Nearly one in five European doctors working in the NHS have made "solid plans" to leave the United Kingdom because of Brexit, with medics citing a perception that foreigners are no longer welcome and an uncertainty about their professional futures as their man reasons for moving.
A total of 12,000 doctors - almost 7.7 per cent of the medical workforce - is from the EEA and 18 per cent of them have made plans to leave, the British Medical Association (BMA) found.
A British Medical Association (BMA) poll of 1,720 doctors from European Economic Area countries also found that almost half are considering quitting. "Many have dedicated years of service to the NHS and medical research in the United Kingdom, and without them our health service would not be able to cope".
They urged the Government to guarantee permanent residence rights for European Union doctors and medical researchers, and a flexible future immigration system which supports health and medical research in the UK.
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'We need clarity on what the future holds for European Union citizens and their families living in the United Kingdom, and an end to the uncertainty and insecurity that could see many voting with their feet.
The BMA and other NHS groups have been calling for the Government to immediately confirm European Union nationals' right to remain after Britain officially exits the European Union, as well as to lay out a system to allow European Union doctors and other key NHS staff to be able to easily move to the United Kingdom and work in the system without burdensome red tape.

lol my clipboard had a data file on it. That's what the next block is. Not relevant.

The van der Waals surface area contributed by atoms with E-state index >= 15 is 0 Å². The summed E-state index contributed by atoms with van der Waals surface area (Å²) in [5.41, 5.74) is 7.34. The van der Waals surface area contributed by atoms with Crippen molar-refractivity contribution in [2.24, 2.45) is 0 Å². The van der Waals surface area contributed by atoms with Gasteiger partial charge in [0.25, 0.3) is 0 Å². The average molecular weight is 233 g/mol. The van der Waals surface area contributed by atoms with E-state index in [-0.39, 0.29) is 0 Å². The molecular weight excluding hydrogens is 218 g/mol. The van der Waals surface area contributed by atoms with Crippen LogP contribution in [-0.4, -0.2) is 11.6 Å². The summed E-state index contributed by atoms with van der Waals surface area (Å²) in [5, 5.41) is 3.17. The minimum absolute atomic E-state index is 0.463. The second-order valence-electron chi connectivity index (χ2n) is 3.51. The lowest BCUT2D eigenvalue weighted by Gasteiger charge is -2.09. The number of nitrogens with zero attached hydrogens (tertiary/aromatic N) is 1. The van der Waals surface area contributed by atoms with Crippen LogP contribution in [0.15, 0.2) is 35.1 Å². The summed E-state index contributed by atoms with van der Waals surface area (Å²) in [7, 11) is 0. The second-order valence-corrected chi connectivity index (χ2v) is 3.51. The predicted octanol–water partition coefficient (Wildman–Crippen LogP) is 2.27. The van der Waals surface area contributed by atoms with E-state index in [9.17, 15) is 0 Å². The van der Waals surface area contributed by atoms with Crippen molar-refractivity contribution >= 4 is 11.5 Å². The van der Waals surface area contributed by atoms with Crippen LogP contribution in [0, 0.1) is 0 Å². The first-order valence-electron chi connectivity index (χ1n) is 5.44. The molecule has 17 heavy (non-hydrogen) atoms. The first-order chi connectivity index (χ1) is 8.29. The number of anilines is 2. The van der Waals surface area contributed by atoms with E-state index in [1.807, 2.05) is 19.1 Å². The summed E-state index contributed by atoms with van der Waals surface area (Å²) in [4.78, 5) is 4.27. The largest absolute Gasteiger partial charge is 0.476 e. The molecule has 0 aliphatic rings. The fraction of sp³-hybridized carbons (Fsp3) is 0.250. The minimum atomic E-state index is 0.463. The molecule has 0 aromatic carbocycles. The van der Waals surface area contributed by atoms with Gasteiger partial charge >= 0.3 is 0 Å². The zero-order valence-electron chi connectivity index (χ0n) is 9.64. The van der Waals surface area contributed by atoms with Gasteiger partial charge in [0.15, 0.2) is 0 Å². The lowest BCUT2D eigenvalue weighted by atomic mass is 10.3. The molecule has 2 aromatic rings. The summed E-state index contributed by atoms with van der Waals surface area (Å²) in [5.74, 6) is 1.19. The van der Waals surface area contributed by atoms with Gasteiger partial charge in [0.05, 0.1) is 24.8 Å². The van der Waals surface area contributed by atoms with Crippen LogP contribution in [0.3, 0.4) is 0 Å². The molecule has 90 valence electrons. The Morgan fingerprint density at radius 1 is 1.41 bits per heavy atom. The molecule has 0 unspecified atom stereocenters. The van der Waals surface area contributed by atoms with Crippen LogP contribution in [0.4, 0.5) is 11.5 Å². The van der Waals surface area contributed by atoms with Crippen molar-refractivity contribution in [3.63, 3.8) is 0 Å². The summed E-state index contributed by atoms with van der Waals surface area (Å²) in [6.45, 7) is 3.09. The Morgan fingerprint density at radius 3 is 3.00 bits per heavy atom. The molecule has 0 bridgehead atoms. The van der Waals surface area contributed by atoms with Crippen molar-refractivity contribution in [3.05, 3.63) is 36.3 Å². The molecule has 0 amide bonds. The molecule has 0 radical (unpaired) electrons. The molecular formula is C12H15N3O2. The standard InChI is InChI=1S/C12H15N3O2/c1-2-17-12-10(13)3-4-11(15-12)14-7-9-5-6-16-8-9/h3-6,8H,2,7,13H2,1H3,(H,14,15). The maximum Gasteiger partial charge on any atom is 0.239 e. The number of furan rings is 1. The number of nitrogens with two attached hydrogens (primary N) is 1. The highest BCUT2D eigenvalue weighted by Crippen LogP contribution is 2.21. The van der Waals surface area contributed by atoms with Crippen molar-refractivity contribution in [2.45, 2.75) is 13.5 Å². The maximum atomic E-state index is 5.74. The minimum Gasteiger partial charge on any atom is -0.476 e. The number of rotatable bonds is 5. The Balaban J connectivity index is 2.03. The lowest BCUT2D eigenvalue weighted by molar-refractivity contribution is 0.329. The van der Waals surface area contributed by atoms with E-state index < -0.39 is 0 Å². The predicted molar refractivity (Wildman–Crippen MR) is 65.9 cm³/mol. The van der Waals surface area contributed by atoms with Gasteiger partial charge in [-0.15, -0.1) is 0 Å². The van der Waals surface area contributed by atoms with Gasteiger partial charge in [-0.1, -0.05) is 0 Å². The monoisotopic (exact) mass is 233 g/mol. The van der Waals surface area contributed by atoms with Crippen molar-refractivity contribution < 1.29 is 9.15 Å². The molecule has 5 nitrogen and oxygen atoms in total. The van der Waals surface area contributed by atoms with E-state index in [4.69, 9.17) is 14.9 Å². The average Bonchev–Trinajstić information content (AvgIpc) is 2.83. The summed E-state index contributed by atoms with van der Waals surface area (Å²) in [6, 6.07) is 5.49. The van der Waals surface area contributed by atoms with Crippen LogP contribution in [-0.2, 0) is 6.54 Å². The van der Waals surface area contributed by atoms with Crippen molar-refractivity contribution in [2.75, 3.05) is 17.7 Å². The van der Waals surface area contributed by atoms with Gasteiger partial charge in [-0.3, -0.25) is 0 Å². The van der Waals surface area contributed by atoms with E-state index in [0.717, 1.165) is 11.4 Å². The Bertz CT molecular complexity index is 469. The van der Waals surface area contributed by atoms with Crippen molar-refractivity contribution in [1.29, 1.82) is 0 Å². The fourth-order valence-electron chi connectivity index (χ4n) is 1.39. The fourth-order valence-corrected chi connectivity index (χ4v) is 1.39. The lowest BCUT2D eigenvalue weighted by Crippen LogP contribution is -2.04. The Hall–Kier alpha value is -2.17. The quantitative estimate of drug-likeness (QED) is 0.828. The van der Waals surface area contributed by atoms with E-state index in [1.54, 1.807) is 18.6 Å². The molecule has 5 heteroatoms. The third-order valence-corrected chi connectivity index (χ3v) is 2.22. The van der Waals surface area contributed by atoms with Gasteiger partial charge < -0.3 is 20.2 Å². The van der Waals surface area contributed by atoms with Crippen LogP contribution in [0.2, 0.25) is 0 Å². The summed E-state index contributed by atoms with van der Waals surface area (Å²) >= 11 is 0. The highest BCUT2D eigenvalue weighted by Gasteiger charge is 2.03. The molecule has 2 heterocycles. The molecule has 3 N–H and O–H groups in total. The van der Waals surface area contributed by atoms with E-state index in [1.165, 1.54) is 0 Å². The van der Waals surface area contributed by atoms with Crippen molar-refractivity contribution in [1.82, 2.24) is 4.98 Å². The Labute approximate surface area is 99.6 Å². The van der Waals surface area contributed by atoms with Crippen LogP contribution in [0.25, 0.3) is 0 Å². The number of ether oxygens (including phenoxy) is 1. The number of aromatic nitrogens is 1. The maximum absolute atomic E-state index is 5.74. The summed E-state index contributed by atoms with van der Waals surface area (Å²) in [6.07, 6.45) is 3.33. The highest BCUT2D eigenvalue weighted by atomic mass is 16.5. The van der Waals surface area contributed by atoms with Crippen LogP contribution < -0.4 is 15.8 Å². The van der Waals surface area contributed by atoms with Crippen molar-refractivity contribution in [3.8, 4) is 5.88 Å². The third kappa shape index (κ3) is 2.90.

BMA treasurer Dr Andrew Dearden said it was crucial the NHS doesn't lose "valuable experience and expertise" because of Brexit.
Of the EEA doctors questioned for the survey, 45% said they were considering leaving the United Kingdom, with a further 29% saying they were not sure whether they would leave or not.
77% of those surveyed by the BMA said they would be more likely to leave the United Kingdom if there was a negative outcome in Brexit negotiations over citizens' rights.
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Germany, Spain and Australia are the most popular choices of country to move to, the survey found.
The Department of Health criticised the findings, saying there were more EEA nationals on the United Kingdom medical register this year than at the time of the Brexit vote - 21,609 compared to 21,539 as in June 2016.
Dr Marco Nardini, a thoracic surgery trainee from Italy who moved back in August 2017 after spending nearly two years in the United Kingdom said Brexit and the uncertainty around it was a "key factor" in his move.
"One of my main concerns was around whether my qualifications would continue to be recognised overseas and in the United Kingdom", he said.
Shadow health secretary Jonathan Ashworth described the survey's findings as "extremely worrying".
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"These new figures from the BMA are alarming, especially at a time when the NHS workforce is already under enormous pressure because of staff shortages, and impending winter difficulties are only going to exacerbate the problem", he said.